Use of viral vectors provides a rapid and efficient technique for over-expressing proteins in macrophages, a cell type that is difficult to stably transfect using plasmid constructs. A replication-deficient adenoviral vector encoding mouse Group V sPLA2, AdmGV, was constructed using methods known to those of skill in the art (see Maniatis, Molecular Cloning, A Laboratory Manual for methods; Genbank for mouse Group V sPLA2 nucleotide sequence) and used to investigate the effect of AdmGV treatment on secreted phospholipase activity in mouse macrophage lines (FIG. 3). Cells were treated with AdmGV at a multiplicity of infection (MOI) of 40 or 100 pfu per cell. After 48 hours of treatment, culture supernatants were collected and assayed for phospholipase activity using a coliormetric assay (WAKO). Mixed micells comprising 1-palmitoyl, 2-oleoyl phosphatidylglycerol (POPG), deoxycholate and noniodet-40 were used as substrate. Values were expressed as the amount of FFA released in the assay per ml of culture media. At the higher dose of adenovirus, sPLA2 activity was increased over baseline values 4.4-fold and 4.2-fold in RAW and J774 cells, respectively.

LDL is Hydrolyzed by Mouse Group V sPLA2 Expressed by Adenoviral Vector

Whether Group V sPLA2 expressed by adenoviral vector hydrolyzes LDL was investigated. COS-7 cells were treated with AdmGV or control virus, Adnull. Twenty-four hours after adenovirus treatments, cells were incubated an additional 24 hours with media containing 0.2 mg/ml 125I-LDL (0.4 μM). The extent of LDL hydrolysis was assessed by measuring the free fatty acid (FFA) content of media. As shown in FIG. 4A, a significant amount of FFA was liberated when LDL was added to Group V sPLA2-expressing cells. The data indicate that approximately 85 molecules of FFA were generated per particle of LDL added. Analysis by non-denaturing gradient gel electrophoresis showed that LDLs incubated with Group V sPLA2-expressing cells migrated as smaller lipoprotein particles compared to control LDLs (FIG. 4B).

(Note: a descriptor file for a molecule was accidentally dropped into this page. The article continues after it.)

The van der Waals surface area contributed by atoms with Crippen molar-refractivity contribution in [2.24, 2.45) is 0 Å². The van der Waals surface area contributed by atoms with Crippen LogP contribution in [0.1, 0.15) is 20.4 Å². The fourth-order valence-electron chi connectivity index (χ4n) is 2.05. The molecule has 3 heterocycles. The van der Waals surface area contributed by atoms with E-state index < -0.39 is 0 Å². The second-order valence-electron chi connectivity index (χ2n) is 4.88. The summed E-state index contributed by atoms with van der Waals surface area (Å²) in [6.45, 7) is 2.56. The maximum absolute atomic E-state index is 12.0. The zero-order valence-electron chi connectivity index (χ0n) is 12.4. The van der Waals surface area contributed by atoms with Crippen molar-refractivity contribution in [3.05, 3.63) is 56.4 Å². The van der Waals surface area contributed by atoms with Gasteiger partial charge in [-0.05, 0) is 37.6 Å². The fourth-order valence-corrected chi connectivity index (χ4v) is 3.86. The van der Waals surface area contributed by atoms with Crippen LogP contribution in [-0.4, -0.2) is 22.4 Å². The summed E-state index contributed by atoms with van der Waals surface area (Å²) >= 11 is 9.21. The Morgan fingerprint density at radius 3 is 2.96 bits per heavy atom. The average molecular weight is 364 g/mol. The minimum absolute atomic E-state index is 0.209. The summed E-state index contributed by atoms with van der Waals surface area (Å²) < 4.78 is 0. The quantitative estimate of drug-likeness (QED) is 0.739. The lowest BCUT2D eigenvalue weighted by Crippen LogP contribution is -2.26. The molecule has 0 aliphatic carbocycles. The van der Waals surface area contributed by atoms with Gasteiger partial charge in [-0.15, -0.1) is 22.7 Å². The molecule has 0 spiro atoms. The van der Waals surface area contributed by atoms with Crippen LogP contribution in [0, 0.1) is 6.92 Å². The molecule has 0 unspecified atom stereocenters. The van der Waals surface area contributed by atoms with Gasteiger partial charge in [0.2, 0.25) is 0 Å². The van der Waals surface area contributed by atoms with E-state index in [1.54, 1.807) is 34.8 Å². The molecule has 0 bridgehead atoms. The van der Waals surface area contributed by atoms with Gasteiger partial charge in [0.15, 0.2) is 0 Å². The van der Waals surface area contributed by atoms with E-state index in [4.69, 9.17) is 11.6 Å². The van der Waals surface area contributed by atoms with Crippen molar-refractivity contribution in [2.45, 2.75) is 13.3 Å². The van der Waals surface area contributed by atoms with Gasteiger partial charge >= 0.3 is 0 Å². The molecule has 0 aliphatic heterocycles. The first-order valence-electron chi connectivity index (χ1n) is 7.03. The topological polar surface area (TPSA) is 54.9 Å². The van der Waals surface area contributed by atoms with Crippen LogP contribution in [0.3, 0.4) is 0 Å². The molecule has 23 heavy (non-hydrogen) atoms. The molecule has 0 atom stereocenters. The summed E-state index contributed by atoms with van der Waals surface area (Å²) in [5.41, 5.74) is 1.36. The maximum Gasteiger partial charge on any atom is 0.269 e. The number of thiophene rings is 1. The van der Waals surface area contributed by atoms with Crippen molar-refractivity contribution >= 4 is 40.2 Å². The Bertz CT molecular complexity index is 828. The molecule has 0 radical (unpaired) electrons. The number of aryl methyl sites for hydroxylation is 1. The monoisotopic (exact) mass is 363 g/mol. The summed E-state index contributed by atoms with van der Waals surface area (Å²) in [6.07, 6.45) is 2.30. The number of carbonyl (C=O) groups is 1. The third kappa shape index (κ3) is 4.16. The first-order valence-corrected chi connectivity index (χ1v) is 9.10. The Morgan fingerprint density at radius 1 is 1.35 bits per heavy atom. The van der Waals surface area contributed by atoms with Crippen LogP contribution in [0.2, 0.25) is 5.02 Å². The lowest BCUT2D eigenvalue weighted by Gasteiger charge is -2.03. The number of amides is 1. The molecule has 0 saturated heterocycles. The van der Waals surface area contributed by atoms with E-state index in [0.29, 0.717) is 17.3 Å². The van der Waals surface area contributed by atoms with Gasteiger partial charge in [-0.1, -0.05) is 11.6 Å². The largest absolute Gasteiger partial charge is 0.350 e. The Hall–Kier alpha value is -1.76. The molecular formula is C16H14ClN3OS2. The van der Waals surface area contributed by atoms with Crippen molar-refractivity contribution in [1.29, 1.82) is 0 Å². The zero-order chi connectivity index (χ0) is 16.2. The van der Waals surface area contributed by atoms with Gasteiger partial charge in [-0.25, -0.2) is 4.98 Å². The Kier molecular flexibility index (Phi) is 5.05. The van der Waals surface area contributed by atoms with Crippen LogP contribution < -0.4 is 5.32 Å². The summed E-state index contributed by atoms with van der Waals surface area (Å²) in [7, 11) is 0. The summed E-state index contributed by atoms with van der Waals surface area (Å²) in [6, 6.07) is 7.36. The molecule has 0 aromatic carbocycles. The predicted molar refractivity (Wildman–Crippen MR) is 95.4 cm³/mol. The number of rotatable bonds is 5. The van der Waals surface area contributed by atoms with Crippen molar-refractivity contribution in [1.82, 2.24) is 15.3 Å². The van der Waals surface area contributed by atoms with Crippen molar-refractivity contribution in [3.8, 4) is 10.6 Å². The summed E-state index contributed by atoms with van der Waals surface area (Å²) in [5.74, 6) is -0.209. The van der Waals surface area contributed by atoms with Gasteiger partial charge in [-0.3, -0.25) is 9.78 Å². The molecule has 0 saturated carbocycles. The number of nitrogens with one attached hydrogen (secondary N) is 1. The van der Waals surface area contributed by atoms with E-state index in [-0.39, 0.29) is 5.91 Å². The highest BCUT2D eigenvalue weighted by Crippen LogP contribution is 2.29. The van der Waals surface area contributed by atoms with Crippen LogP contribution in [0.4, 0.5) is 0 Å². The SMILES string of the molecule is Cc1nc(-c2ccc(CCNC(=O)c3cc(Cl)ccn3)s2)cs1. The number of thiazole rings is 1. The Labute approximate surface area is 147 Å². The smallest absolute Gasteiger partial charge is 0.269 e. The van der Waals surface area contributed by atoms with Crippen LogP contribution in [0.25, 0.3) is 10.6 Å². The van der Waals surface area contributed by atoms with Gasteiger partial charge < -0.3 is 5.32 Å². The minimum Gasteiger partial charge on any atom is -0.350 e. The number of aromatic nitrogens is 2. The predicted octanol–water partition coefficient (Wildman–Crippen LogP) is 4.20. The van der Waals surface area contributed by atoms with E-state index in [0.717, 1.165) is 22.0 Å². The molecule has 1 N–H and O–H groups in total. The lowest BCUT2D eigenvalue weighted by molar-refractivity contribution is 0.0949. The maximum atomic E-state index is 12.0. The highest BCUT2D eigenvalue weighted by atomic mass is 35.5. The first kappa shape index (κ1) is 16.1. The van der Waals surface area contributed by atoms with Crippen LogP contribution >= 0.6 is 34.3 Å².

Group V sPLA2-Modified LDL Undergoes Spontaneous Aggregation and Promotes Macrophage Foam Cell Formation

Partially purified Group V sPLA2 enzyme was prepared from media collected from AdmGV-treated COS cells by sequential chromatograpy on Hi-Trap SP ion-exchange and Hi-Trap heparin columns. Hydrolytic activity of the eluted material was assessed using POPG and LDL as substrates. LDL (0.5 mg/ml; 1 μM) was incubated for 20 hours at 37° C. in buffer containing 6 mM HEPES, 6 mM CaCl2, 2.4 mM MgCl2, 84 mM NaCl and 2% (wt/vol) BSA with and without added enzyme. The amount of FFA acids generated was measured using a colorimetric assay. One unit of GV sPLA2 will generate 1 nmole of FFA per minute using POPG as substrate.

At maximal hydrolysis, Group V sPLA2 generated ˜1 nmol FFA per μg LDL. Assuming 1.4 nmol phospholipid per μg LDL, this represents ˜70% hydrolysis by Group V sPLA2. FIG. 5.